Date of Award
Doctor of Philosophy (PhD)
Mary Lou Kelley
The present study investigated the frequency and intensity of behavior problems exhibited by Human Immunodeficiency Virus (HIV)-infected toddlers ages 16 to 40 months by comparing them to HIV-exposed toddlers, toddlers at risk for development delays, and healthy toddlers. The role of maternal factors, such as depression, insularity, and stress, in behavior ratings also was considered. Mothers completed a set of questionnaires and the toddlers' developmental status was assessed by a member of the research team. It was hypothesized that HIV-infected children would demonstrate a higher frequency and intensity of behavior problems than children in the three equivalent control groups. With regard to maternal factors, it was expected that mothers of HIV-infected and HIV-exposed children would endorse higher levels of depression, insularity, and stress than mothers of developmentally at-risk or healthy toddlers. Results indicated that HIV-exposed toddlers exhibited a significantly higher frequency of behavior problems than healthy control toddlers. Contrary to expectation, HIV-infected toddlers' behavior did not significantly differ from any group. HIV-infected mothers reported higher levels of depression and insularity than uninfected mothers. For HIV-infected mothers, a higher frequency of behavior problems was significantly associated only with parental stress. Overall, these data suggest that HIV-exposed toddlers, although not often a focus of research and clinical attention, represent a group of toddlers at risk for behavior problems.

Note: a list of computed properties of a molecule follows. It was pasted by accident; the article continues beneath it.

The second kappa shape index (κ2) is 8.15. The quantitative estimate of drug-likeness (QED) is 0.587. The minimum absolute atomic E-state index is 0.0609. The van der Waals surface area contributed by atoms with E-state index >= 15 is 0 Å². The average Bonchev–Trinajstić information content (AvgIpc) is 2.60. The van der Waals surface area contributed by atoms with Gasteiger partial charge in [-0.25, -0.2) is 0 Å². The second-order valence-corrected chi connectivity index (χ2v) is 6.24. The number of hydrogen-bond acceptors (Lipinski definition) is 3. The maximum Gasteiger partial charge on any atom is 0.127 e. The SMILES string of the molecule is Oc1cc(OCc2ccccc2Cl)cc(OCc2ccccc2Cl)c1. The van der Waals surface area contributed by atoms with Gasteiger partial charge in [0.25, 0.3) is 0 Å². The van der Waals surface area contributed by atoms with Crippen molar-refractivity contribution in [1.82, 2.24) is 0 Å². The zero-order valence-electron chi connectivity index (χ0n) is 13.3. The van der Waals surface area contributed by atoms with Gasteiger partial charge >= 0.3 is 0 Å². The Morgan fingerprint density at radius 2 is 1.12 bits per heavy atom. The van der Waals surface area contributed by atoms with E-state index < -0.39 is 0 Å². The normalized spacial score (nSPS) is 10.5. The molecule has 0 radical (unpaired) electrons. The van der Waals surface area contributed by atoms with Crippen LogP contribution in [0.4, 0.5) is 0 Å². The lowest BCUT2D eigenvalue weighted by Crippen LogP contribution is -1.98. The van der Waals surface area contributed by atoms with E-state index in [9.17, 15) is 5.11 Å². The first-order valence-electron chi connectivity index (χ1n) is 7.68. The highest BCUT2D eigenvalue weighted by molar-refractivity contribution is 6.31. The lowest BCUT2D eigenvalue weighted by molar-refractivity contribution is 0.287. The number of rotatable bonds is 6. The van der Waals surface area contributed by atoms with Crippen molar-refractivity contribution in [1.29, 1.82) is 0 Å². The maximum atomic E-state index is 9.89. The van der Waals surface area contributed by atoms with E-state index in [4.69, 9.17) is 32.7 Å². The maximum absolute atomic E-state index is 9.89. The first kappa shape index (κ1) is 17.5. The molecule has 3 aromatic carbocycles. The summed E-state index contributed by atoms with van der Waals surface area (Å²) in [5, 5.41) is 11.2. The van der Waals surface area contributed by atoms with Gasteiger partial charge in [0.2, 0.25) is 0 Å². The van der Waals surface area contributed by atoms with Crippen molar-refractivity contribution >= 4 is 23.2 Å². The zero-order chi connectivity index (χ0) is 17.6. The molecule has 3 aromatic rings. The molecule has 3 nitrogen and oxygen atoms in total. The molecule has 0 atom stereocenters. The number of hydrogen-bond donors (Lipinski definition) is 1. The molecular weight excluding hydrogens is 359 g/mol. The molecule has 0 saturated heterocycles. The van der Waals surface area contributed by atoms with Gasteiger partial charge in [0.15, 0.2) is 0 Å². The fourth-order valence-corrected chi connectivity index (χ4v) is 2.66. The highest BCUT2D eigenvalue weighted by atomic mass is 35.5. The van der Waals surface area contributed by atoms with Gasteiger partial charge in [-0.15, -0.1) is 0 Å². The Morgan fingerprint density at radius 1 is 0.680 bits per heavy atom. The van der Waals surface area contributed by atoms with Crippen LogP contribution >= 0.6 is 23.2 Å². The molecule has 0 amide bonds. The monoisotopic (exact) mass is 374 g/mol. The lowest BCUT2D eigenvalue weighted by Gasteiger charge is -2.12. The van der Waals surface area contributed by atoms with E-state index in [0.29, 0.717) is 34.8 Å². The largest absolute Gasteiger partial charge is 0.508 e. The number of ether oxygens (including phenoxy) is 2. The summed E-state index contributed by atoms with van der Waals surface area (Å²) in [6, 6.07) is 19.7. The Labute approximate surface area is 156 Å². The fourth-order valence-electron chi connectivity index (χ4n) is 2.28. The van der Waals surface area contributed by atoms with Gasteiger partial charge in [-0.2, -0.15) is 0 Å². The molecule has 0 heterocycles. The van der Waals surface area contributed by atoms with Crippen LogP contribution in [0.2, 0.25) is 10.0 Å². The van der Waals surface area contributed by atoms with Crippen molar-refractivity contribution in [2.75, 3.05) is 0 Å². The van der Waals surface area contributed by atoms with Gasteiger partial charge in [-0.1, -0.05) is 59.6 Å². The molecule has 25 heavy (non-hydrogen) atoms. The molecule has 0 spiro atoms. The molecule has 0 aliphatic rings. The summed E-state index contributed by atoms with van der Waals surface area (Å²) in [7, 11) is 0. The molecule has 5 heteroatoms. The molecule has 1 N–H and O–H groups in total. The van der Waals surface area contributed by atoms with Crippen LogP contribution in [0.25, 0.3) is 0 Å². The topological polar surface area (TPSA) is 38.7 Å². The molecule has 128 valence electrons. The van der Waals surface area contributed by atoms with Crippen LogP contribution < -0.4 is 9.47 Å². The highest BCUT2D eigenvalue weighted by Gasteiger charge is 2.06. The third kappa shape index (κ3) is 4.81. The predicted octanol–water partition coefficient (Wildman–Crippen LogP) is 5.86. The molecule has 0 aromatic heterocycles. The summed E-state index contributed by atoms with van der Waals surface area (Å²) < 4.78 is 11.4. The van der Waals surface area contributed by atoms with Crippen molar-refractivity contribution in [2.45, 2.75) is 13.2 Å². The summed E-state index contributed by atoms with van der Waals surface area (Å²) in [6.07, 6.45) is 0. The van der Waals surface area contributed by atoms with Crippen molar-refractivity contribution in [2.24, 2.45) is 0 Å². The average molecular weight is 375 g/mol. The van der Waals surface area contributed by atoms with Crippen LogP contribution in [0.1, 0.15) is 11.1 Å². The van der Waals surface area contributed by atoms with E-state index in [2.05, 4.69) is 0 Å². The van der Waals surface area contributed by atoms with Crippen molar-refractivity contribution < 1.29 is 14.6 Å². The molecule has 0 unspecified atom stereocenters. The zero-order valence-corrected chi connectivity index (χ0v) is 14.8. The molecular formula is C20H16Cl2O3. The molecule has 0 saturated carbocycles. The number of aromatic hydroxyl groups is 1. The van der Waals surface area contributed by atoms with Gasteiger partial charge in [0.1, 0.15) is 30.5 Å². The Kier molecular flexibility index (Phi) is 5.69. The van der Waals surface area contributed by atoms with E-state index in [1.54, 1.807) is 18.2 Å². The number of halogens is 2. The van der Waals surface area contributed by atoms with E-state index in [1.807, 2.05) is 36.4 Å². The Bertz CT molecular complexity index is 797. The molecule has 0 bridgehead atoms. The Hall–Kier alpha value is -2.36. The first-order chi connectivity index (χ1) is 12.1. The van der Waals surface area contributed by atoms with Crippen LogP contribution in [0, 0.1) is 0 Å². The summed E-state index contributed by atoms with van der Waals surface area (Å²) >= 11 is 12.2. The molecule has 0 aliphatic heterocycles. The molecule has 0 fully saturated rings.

Hoover, Jennifer L., "Examination of Behavior Problems in HIV-infected Toddlers: The Role of Maternal Factors." (1997). LSU Historical Dissertations and Theses. 6570.